Similarly, several linkage studies (Arcos-Burgos et al. 2004; Hebebrand et al. 2006; Romanos et al. 2008) as well as one meta-analysis (Ogdie et al. 2006) indicate a significant linkage on chromosome 5 in a region containing the dopamine D1 receptor as well as the dopamine transporter genes (DAT1, SLC6A3). These candidate genes have also been found in many association studies to be significantly associated with ADHD (Nemoda et al. 2011). Therefore, we assume that these two dopaminergic genes seem to contribute to ADHD.
In comparison with ADHD, only five genome-wide linkage (GWL) studies of OCD have been published so far (see Table 1). In all five studies, no significant genome-wide evidence for linkage was detected according to standard guidelines for linkage studies (Lander and Kruglyak 1995). However, several loci displayed suggestive evidence for linkage findings. In particular, chromosome 1 seems to repeatedly show evidence for linkage with OCD (Hanna et al. 2007; Shugart et al. 2006; Ross et al. 2011; Mathews et al. 2012). Another frequent finding is from Hanna et al. (2002) who found in a second GWL scan the maximum linkage signal on chromosome 10p15. Concordantly, Mathews et al. (2012) also found a linkage signal in a nearby region (10p13). Chromosome 10 seems to show a more specific contribution to OCD since no findings were reported in ADHD (see Table 1).
To date, although several GWAS as well as meta-analyses for association studies in ADHD have been conducted, no single single-nucleotide polymorphisms (SNP) or polymorphism has been found to be affected in ADHD (see Table 2; Zhang et al. 2012). Furthermore, similar as in ADHD, no single SNP or polymorphism has been found to be affected in OCD, as found in the only GWAS published to date (Stewart et al. 2013b), in which no SNP reached genome-wide significance, as well as from the meta-analysis conducted by Taylor (2013). Nevertheless, it seems that dopaminergic, serotonergic, noradrenergic, synaptic, and growth factor genes are involved in ADHD, while in OCD, the serotonergic and glutamatergic genes seem to play a greater role (see Table 2).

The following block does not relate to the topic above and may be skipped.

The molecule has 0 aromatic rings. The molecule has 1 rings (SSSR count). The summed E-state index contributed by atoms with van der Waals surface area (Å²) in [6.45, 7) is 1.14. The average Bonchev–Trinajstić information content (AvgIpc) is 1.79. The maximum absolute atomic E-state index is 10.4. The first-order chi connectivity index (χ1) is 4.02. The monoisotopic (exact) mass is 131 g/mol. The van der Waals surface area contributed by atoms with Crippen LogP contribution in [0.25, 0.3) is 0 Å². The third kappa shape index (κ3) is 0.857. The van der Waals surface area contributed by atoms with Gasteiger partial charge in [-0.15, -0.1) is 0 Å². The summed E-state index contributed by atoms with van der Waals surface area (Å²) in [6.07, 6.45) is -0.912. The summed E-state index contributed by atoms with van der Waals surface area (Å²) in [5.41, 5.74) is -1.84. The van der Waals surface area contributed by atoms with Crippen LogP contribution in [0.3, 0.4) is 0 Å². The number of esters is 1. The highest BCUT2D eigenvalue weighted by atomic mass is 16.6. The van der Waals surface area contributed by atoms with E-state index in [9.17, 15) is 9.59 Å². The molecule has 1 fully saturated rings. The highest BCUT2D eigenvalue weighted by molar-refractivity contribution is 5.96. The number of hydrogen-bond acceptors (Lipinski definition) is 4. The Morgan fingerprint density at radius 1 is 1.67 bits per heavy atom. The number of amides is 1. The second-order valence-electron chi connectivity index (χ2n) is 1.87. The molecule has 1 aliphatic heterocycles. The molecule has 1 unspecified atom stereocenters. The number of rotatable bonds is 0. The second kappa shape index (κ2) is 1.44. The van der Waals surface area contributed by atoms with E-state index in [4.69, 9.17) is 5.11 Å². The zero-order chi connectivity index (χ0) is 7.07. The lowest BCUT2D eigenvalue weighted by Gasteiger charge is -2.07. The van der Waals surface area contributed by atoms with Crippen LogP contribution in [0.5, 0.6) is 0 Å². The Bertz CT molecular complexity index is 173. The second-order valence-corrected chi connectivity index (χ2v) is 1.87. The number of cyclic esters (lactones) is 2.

Although SSRIs are the first-line treatment for OCD, in cases of non-response, augmentation of low-dose neuroleptics is sometimes effective (Komossa et al. 2010). This implies that there is involvement of dopamine-related genes in OCD. Nevertheless, only COMT showed some significant association in OCD after an extensive meta-analysis (Taylor (2013); Table 2). Clinical studies with responders and non-responders to drug treatment were stratified according to dopamine D2 Taq/A and COMT Val158Met genotypes (Vulink et al. 2012). There was no significant difference in genotype distribution or allele frequencies of the COMT or dopamine receptor D2 (DRD2) between responders and non-responders to citalopram with quetiapine. However, OCD patients with the Met/Met genotype (48 %) of the COMT polymorphisms showed a treatment response to 10-week citalopram in drug-free/drug-naive OCD patients (Vulink et al. 2012). This is in line with some clinical findings showing that lower activity of COMT associated with the Met allele lead to poorer executive function in OCD (Tukel et al. 2013). Recently, COMT mRNA was shown to be expressed significantly lower in patients with OCD compared to controls in peripheral blood samples (Wang et al. 2009). Influence of variations in the DAT1 and COMT genes on neural activation during response inhibition with different activation during inhibition have been described. Inhibitory control seems therefore associated with variation of dopamine function (Congdon et al. 2009). But recent studies, genome-wide linkage scans and GWAS, are contradictory considering the “classic” dopaminergic genes like COMT. That resulted in no significant association with ADHD after meta-analysis (Sun et al. 2013; Zhang et al. 2012). While the COMT-SNP rs4680 (Val158Met) Met allele reduces COMT enzyme activity and is associated with impulsiveness and substance abuse in ADHD, Soeiro-De-Souza et al. (2013) compared the Met/Met genotype with the Val/Val genotype in healthy individuals. These authors demonstrated that the rs4680 Met/Met genotype was associated with higher impulsivity on the BIS-11 s-order factor Non-planning scale. Therefore, such data are in line with the suggestion that increased dopamine concentration induces impulsivity and substance abuse depending on the sensitivity of motor- and limbic circuitry systems (Soeiro-De-Souza et al. 2013). Involvement of dopamine systems in the pathology of ADHD is also evident from PET-studies with 11C-altropane. It could be shown that both ADHD and the 3′-UTR (SLC6A3) DAT1 polymorphism had additive effects on 11C-altropane DAT binding (Spencer et al. 2013). Similarly, a single-photon emission computed tomography meta-analysis in healthy controls could show nominal higher levels of striatal DAT in the 9-repeat allele carriers (Costa et al. 2011). According to many association studies followed by meta-analysis, it has been shown that the 10-repeat allele of the DAT1 is a risk allele for ADHD in childhood (Gizer et al. 2009; Table 2), while persistent ADHD in adults was associated with the 9-repeat allele (Franke et al. 2010), findings that might point to a regulatory effect of DAT in brain development. Nevertheless, such association could not be confirmed in a recent meta-analysis for OCD (Taylor 2013; Table 2), pointing to a unique effect in ADHD.